Jobson, Mary (ca. 1840)
Nineteenth-century psychic of Bishop Wearmouth, England.
Her strange case is recorded in a brief book by Reid
Clanny, A Faithful Record of the Miraculous Case of Mary Jobson
(1841). At age 13, in November 1839, Mary was taken ill and
had convulsions for 11 weeks. The first time she was seized her
mother heard three loud knocks in the sickroom. The knocks
were repeated, violent scratching was heard, and the door
opened and shut violently four or five times.
While in a helpless and apparently hopeless condition, the
girl heard voices and occasionally made accurate predictions.
In May 1840 she foretold an attempt on the life of Queen Victoria.
The voices claimed to come from the Virgin Mary, from
apostles, and from martyrs. R. B. Embleton said he once heard
the voice begin, ‘‘I am the Lord thy God which brought thee
out of the land of Egypt.’’
Encyclopedia of Occultism & Parapsychology • 5th Ed. Jobson, Mary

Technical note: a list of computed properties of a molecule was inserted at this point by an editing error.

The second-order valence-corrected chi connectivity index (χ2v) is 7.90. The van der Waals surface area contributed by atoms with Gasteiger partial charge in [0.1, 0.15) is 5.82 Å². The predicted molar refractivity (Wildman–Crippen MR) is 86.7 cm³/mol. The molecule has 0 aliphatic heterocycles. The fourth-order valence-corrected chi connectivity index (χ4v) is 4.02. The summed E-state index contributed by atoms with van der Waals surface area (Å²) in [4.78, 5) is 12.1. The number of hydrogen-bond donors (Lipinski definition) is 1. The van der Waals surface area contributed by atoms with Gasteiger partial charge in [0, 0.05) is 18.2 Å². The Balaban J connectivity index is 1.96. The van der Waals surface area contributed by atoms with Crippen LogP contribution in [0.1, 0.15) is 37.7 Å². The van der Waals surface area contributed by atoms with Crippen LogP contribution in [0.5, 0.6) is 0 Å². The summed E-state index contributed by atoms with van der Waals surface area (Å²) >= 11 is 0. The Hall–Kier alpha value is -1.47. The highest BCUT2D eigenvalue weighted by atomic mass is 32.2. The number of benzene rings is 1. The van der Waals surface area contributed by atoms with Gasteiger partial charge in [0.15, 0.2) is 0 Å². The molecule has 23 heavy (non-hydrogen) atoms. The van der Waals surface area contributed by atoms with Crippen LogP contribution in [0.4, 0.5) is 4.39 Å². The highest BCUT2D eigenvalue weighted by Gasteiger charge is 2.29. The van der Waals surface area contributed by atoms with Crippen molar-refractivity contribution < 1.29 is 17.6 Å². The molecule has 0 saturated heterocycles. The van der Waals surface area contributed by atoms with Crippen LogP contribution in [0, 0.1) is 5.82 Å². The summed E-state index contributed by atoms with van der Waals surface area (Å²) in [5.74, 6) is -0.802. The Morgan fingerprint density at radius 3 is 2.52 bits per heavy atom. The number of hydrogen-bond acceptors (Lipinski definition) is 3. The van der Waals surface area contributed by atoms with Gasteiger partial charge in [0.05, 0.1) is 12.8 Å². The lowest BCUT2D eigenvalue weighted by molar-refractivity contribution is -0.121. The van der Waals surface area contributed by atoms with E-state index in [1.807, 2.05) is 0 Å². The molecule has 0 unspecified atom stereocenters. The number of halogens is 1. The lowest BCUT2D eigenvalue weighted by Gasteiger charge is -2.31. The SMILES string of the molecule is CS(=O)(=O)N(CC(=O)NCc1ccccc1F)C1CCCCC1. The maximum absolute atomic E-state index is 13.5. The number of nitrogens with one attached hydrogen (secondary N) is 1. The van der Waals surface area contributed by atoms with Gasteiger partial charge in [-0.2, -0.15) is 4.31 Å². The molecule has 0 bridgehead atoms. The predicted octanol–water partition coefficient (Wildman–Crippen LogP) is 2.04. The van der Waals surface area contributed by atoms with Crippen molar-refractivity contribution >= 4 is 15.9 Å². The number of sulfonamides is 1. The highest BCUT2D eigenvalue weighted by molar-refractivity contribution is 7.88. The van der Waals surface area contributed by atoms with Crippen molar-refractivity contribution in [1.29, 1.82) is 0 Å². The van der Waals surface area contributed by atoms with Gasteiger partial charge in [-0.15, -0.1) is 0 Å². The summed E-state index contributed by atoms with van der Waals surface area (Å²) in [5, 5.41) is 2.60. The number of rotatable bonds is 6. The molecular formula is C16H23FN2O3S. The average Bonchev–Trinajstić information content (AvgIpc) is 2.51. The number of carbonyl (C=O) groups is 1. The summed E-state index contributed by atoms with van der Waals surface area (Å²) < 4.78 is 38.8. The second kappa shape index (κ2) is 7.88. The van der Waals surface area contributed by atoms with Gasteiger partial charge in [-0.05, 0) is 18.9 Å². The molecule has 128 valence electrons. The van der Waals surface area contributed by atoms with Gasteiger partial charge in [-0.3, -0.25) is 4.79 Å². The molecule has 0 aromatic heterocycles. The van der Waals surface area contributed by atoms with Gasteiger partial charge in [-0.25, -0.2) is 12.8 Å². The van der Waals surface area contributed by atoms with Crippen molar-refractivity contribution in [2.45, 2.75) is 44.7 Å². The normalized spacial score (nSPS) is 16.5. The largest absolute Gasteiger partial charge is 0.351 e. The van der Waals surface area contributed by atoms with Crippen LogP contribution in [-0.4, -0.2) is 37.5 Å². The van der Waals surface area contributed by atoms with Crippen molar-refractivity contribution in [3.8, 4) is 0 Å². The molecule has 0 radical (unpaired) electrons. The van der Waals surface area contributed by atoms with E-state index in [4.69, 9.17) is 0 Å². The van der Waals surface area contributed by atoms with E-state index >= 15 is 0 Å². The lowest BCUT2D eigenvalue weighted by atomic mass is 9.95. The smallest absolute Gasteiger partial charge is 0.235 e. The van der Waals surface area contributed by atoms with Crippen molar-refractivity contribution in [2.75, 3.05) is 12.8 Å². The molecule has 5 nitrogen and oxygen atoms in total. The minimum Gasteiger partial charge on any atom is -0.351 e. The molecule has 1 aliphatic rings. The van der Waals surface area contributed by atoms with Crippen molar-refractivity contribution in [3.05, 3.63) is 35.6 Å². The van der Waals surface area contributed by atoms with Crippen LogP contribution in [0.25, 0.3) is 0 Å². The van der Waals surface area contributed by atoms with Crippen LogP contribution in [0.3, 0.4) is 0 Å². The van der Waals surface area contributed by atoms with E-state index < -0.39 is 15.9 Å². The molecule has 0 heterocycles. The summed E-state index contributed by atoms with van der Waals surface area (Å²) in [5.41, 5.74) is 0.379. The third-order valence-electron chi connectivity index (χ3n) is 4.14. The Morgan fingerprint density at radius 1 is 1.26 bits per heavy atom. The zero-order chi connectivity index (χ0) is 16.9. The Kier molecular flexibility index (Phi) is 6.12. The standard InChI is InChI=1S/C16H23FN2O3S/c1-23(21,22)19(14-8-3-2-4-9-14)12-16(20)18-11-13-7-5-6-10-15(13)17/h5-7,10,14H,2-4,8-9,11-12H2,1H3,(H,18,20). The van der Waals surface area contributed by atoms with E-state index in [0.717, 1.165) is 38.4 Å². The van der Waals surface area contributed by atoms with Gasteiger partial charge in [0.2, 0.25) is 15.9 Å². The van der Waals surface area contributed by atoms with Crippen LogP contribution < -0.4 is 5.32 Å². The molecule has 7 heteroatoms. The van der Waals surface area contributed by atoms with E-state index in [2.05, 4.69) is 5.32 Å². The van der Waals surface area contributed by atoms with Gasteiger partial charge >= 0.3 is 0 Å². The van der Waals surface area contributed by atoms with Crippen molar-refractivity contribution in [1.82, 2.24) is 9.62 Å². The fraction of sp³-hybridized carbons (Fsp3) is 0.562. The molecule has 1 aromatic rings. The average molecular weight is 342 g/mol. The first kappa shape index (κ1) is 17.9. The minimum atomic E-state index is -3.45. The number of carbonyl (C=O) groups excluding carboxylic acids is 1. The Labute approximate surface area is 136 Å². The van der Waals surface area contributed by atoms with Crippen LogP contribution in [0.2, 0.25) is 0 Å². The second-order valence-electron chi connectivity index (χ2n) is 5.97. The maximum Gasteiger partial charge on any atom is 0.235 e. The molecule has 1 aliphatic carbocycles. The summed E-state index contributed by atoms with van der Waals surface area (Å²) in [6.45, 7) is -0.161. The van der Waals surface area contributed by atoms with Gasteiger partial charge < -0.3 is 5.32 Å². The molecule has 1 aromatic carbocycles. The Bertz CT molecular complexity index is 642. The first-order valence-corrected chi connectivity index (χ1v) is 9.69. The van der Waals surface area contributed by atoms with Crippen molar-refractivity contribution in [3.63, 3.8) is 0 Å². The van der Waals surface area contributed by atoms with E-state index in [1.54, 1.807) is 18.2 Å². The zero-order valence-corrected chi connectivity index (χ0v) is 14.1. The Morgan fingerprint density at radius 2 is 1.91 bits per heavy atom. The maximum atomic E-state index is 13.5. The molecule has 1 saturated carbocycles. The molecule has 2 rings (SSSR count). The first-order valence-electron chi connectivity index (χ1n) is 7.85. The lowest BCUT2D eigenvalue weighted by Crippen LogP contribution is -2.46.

Many other witnesses testified to a series of occult phenomena.
Water appeared from nowhere and was sprinkled in the
room, an astronomical design in green, yellow, and orange appeared
on the ceiling, and music was frequently heard.
The latter phenomenon was confirmed by Jobson’s governess,
Elizabeth Gauntlett, and by a Dr. Drury. Drury stated, ‘‘On
listening I distinctly heard most exquisite music which continued
during the time I might count a hundred. This she told me
she often heard.’’ The girl alternately became blind, deaf, and
dumb. After eight months of unaccountable illness she was mysteriously

Previous articleJersey Devil
Next articleJames, William (1842–1910)